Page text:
2. Joy ~ antonym of: ungrateful [thankless, rude]
  3. Peace ~ antonym of: haters of good [fighter, person who starts fights, warmonger]
  4. Patience ~ antonym of : irreconcilable [intolerant, agitated]
  5. Kindness ~ antonym of: reviler [mean, faultfinder, belittler], ungrateful [cruel], unholy [unkind], unloving [unkind, harsh, heartless], irreconcilable [unfriendly, caustic], brutal [merciless, ruthless, rude], treacherous [ruthless, snide, critical], reckless [inconsiderate, rude, obstinate]
  6. Goodness ~ antonym of: disobedient [bad, contrary, perverse], unholy [evil, ungodly], irreconcilable [twisted, averse, warring], malicious gossips [evil-minded or wicked slander], brutal [barbarous, cruel, wicked, bad], haters of good, treacherous [false, deceitful, evil, wicked, corrupt, bad], holding to a form of godliness [counterfeit, deceitful]
  7. Faithfulness ~ antonym of: treacherous [disloyal, unfaithful]
  8. Gentleness ~ antonym of: boastful [arrogant], arrogant [conceited], brutal [feral, coarse, crude, rough], reckless [aggressive, neurotic, temperamental], arrogant [proud, counterfeit, insincere, pretentious], treacherous [violent]
  9. Self-control ~ antonym of: without self-control [excess, indulgent, imbalance]

Upon compiling this list and studying the defining nuances listed within the brackets, my sobering conclusion was that Iwas guilty of them all, maybe not today, but certainly within my lifetime.

No wonder the world is falling apart.

How do I reach the unsaved when I know I am no better than they? They already hold the belief that true Christians don’t exist because they have seen the hypocrisy in the church; they have seen the counterfeit displays. I have hope, though because God gave us the answer two thousand years ago, in the words of Jesus.

“Nevertheless, when the Son of Man comes, will He really find faith on the earth?”

Also He spoke this parable to some who trusted in themselves that they were righteous, and despised others:“Two men went up to the temple to pray, one a Pharisee and the other a tax collector. The Pharisee stood and prayed thus with himself, ‘God, I thank You that I am not like other men—extortioners, unjust, adulterers, or even as this tax collector. I fast twice a week; I give tithes of all that I possess.’ And the tax collector, standing afar off, would not so much as raise his eyes to heaven, but beat his breast, saying, ‘God, be merciful to me a sinner!’ I tell you, this man went down to his house justified rather than the other; for everyone who exalts himself will be humbled, and he who humbles himself will be exalted.”4

Synonyms for gentleness, a fruit of the Spirit are: kindness [a fruit of the Spirit], charity [love, a fruit of the Spirit], mercy, compassion, meekness, obedience, fairness, grace, forbearance, justness, favor, forgiveness, purity, chastity, honor, righteousness. I could go on, but you get the idea. All these are attributes of God. I was looking for humility on the list but did not find it, but take note of the two words in italics, meekness and obedience, which both are also synonyms of humility, and you then are able to link the above scripture with the fruit of the Spirit.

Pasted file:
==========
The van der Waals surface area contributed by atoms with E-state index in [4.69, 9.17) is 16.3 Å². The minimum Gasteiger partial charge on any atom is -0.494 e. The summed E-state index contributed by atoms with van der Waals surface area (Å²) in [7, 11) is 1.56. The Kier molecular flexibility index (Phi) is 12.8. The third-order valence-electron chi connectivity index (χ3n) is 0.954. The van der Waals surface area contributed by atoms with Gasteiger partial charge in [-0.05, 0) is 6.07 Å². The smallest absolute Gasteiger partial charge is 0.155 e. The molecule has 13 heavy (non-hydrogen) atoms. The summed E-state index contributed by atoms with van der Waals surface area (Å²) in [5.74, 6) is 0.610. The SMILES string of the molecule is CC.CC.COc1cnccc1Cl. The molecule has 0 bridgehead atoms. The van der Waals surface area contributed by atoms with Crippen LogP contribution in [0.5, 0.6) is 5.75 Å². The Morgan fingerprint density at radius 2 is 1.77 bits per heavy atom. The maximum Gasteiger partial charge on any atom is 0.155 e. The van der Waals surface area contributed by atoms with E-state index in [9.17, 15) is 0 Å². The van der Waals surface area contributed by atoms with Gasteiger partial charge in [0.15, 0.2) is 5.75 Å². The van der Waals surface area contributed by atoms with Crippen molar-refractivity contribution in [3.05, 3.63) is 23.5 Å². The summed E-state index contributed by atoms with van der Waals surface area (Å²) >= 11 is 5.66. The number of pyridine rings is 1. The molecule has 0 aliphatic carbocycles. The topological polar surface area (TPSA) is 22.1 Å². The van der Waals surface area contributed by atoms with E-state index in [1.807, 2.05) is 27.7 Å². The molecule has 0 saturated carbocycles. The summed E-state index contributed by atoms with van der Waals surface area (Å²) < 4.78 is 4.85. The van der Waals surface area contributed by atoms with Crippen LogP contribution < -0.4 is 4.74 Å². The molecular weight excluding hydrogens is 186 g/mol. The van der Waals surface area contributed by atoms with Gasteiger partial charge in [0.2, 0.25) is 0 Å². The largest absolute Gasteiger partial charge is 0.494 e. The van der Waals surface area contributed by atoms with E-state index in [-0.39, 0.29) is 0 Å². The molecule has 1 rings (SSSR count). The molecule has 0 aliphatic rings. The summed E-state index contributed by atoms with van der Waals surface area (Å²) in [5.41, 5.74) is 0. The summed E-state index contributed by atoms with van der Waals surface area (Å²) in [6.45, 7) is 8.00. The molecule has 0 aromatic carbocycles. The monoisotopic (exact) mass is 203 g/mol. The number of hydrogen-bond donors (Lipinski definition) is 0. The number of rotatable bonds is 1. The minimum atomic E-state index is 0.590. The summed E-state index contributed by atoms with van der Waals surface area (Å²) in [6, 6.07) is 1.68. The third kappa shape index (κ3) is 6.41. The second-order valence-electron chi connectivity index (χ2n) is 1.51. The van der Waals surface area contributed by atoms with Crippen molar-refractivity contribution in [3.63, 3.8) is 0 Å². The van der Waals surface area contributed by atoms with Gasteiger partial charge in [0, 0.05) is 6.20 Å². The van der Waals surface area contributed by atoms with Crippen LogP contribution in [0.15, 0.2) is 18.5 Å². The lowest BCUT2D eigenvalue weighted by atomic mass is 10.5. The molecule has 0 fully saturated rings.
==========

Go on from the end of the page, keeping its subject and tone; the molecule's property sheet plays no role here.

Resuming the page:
So then, gentleness [humility] is not only the way to be made right with God, but it also is the way to reach the lost, when coupled with love.

Jesus said these days would come.

“For nation will rise against nation, and kingdom against kingdom. And there will be famines, pestilences, and earthquakes in various places. All these are the beginning of sorrows. Then they will deliver you up to tribulation and kill you, and you will be hated by all nations for My name’s sake. And then many will be offended, will betray one another, and will hate one another. Then many false prophets will rise up and deceive many. And because lawlessness will abound, the love of many will grow cold. But he who endures to the end shall be saved.”5

When we walk this path together, working out our salvation with fear and trembling,6 striving only to let our gentleness be known to all, then the end time harvest will come, for the Lord is near.

Read: Philippians 2, 4:4-9; 2 Timothy 2-3; Matthew 24:7-13; Luke 18:8-14; Philippians 2:12; Matthew 11:27-29. Journal your private thoughts.

Jesus, you promised if I come to you that you will give me rest. Place Your yoke on me, that I may learn of You, for You are gentle and lowly in heart. Thank you for promising rest for my soul when I do this.7 May Your forbearance be evident in my life, for the honor of the Father, and for Your kingdom, amen.


1“counterfeit.” Roget’s 21st Century Thesaurus, Third Edition. Philip Lief Group 2009. 04 Mar. 2011. <Thesaurus.com http://thesaurus.com/browse/counterfeit?__utma=1.1781486189.1299206534.1299261920.1299272297.4&__utmb=|utmccn=(referral)|utmcmd=referral|utmcct=/cite.html&__utmv=-&__utmk=198410031>.
2Information Retrieved from    http://en.wikipedia.org/wiki/Beijing_Shijingshan_Amusement_Park.
32 Timothy 3:1-5. Scripture quotations taken from the New American Standard Bible®,
Copyright © 1960, 1962, 1963, 1968, 1971, 1972, 1973, 1975, 1977, 1995 by The Lockman Foundation. Used by permission. www.lockman.org
4Luke 18:8b-14. Bold italics mine. Scripture taken from the New King James Version. Copyright © 1982 by Thomas Nelson, Inc. Used by permission. All rights reserved. www.nelsonbibles.com
5Matthew 24:7-13. bold italics mine. Scripture taken from the New King James Version. Copyright 1982 by Thomas Nelson, Inc. Used by permission. All rights reserved. www.nelsonbibles.com
6Philippians 2:12.
7Matthew 11:28-30
Copyright ©  2011, Érin Elise
Copyright © 1986 – 2016, Great Awakening Project, LLC. All rights reserved.  Applies to all text and images on this website unless specifically noted otherwise herein.
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One Response to Embracing Grace: Grim Christian Tales

  1. Facelift says:

    Thanks for your insight for the great written piece. I am glad I have taken the time to read this.